Friday, June 21, 2013

State of Mind with Dr. Nora Lee Garcia

We recently sat down with Powell Artist Nora Lee Garcia to talk a bit about her philosophies on teaching, performing, and musicianship in general. We’ll share sections of our conversation with Nora Lee in several posts throughout the Teach Flute blog. Nora Lee shared with us that in the past few years, she has become quite interested in three areas of research that have greatly influenced her perspective as a musician: brain, wellness, and motivation.

Dr. Nora Lee Garcia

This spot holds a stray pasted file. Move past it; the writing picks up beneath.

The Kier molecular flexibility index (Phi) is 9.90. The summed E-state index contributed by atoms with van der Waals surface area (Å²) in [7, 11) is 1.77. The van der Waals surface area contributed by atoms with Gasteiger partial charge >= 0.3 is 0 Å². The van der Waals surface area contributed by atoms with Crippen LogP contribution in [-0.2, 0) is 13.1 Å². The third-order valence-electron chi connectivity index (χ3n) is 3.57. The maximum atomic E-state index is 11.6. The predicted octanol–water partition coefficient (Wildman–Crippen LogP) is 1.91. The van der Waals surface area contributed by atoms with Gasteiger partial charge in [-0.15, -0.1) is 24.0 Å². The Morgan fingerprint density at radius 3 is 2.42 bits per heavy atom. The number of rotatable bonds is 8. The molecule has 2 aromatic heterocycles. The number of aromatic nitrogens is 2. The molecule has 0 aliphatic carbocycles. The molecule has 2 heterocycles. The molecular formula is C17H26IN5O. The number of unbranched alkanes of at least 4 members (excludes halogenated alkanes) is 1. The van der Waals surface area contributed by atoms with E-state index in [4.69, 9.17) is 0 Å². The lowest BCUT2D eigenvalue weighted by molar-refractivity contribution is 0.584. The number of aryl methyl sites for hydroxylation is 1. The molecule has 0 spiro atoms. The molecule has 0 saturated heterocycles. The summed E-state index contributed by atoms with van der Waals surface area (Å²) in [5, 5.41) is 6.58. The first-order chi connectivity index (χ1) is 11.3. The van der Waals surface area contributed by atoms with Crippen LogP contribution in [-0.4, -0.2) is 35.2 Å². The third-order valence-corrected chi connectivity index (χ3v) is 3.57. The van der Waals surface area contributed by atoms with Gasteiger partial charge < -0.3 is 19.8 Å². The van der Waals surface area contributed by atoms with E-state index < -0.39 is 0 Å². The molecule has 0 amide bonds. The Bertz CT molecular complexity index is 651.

One topic we wanted to discuss with Nora Lee was performance anxiety. Does she get nervous? How does she handle any feelings of anxiety on stage? She began by telling us that she does get nervous, but the difference is that she gets nervous in the right part of the brain, where you perceive happiness and your body is able to release and avoid giving in to tension. One philosophy Nora Lee believes is that you need to experiment, train, and perform daily. She feels that these tools help you to access the right part of the brain more often. Often performers admit that once they speak during a performance, they are unable to connect with the audience while playing. Nora Lee believes the problem occurs because you are not able to switch from the left side of the brain (used for speaking) to the right (used for performance). By practicing experimentation, training, and performing daily you are making your brain accustomed to switching back and forth between the left and right hemispheres. When you perform, you need to have a trigger that helps engage the right hemisphere, allowing you to realize the whole picture. When you experiment, you have zero inhibition, much like improvisation which activates the right hemisphere. When you train, you listen and you search for ways to correct, finding new ways to push yourself to the next level and incorporating use of both the right and left hemispheres. You may not always reach those places while performing, but exploring those extremes in practice sessions helps to expand your boundaries over time and trains your brain to switch easily from one side to the other.